Google Chrome Never-Slow Mode for Faster Browsing Experience; A new commit that was spotted on Chromium Gerrit points at a new “Never-Slow Mode” for Google Chrome. The description reads “an experimental browsing mode that restricts resource loading and runtime processing to deliver a consistently fast experience,” but at a cost: Google warns that it “may silently break content.”
The commit dates back to last October and is being updated in the recent weeks. It is explicitly labeled “PROTOTYPE — DO NOT COMMIT.” It looks like there’s quite a lot of testing left to be done before it goes live. The commit also describes blocking a wide variety of content including some scripts, assets like fonts and images based on size, as well as pausing page execution at times, among a larger list of content caps.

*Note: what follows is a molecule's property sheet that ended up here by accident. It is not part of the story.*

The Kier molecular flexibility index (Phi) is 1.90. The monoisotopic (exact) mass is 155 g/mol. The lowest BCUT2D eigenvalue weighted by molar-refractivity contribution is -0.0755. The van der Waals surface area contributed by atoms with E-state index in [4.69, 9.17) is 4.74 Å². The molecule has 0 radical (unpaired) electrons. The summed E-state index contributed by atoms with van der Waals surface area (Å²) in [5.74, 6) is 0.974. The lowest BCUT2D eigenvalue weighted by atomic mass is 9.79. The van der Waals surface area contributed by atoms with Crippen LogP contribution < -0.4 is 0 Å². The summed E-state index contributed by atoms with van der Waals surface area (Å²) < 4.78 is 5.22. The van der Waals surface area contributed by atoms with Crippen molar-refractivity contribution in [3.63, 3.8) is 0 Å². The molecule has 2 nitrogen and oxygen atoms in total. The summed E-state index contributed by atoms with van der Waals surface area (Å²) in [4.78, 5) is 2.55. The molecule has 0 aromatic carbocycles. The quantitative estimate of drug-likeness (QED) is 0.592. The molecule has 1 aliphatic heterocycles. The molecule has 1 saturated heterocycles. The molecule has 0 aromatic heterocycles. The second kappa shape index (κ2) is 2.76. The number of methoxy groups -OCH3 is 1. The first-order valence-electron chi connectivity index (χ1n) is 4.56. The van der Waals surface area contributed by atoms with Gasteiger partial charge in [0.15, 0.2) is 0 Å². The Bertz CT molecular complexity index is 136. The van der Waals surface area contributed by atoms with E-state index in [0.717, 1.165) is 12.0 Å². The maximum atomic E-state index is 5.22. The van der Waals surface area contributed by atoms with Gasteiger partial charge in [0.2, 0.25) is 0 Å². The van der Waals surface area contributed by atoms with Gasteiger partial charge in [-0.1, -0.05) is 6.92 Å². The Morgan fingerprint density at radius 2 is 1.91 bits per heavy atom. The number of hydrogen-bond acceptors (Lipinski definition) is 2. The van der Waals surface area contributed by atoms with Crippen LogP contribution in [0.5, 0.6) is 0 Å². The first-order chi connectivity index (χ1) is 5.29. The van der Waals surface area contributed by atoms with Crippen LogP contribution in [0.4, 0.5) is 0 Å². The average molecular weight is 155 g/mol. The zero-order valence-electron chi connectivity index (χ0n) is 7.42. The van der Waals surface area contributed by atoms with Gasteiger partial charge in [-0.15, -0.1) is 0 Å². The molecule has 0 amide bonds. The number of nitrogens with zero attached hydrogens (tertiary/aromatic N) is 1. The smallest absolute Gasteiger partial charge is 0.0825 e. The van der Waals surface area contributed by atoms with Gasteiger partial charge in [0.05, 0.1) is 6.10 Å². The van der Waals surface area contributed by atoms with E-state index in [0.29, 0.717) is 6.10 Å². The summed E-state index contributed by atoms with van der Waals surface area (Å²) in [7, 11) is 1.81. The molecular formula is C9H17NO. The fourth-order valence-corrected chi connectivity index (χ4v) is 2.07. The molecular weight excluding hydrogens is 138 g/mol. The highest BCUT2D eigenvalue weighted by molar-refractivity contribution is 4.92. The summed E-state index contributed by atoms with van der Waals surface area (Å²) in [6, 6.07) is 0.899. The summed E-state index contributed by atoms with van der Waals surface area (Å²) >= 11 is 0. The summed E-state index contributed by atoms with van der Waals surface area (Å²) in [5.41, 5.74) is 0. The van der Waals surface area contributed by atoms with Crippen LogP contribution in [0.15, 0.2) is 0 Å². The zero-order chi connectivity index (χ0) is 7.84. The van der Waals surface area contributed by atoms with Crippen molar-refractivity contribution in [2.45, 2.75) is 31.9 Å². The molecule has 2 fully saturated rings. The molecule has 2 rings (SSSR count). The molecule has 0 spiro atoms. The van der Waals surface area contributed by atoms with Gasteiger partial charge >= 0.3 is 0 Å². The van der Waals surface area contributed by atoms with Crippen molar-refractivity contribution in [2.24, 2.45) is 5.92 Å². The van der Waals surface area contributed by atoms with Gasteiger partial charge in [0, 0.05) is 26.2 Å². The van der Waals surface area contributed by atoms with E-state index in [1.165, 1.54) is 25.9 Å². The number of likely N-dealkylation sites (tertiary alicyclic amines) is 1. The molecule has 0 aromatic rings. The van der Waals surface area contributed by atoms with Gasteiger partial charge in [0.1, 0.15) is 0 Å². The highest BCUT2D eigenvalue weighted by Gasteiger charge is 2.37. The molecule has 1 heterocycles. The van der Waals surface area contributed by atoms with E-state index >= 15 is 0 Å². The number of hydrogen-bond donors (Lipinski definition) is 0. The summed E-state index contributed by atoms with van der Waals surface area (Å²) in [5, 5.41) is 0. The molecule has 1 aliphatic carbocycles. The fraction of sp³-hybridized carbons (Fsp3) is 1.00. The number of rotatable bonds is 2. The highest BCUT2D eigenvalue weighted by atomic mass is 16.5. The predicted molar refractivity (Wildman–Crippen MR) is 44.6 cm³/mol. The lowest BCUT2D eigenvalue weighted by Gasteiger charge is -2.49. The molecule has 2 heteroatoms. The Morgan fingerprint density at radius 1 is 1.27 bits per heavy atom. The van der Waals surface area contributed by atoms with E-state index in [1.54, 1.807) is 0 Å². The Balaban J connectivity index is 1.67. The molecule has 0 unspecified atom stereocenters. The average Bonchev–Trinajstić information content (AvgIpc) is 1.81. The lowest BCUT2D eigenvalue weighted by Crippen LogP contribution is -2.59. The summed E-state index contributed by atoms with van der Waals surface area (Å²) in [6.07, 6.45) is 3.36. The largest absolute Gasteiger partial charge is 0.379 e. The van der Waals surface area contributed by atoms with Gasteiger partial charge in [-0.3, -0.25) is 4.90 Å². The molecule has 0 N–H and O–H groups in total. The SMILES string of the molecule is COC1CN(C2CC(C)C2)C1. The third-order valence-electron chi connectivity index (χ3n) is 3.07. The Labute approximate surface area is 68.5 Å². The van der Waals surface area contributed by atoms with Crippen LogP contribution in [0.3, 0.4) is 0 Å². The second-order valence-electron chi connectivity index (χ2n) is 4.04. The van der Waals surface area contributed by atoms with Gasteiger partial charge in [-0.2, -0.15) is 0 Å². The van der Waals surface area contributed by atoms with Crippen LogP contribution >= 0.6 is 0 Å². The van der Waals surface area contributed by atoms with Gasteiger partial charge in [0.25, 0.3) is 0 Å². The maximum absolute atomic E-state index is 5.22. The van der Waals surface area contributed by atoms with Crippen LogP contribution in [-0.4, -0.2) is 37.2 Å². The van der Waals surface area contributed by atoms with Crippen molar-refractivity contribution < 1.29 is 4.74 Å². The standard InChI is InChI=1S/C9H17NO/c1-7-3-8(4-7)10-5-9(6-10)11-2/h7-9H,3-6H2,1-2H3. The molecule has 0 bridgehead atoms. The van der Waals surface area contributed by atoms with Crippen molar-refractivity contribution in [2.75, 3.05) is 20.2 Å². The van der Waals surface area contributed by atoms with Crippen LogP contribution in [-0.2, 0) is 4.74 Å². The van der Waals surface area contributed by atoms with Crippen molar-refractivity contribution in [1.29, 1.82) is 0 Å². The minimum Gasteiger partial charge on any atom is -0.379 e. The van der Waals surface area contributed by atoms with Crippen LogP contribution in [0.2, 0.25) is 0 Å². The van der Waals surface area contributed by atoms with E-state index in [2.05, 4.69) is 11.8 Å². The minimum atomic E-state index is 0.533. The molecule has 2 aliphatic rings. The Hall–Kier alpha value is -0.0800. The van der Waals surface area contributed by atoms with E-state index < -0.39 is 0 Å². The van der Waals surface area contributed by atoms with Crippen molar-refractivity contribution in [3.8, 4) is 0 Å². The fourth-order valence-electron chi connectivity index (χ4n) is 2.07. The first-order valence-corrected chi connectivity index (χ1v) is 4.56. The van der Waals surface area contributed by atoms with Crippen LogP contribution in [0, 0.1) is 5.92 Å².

All of this might easily break the functionality of websites on the Web, but with Google still working on it, you never know. The Google Chrome Never-Slow Mode is probably aimed at reducing memory use, but it looks like it won’t make a drastic change.
At this moment, it only makes us wonder what Google might consider for breaking-the site functionality and the browsing experience since Chrome/Chromium dominate contemporary web ecosystem. We should know more when the feature goes live.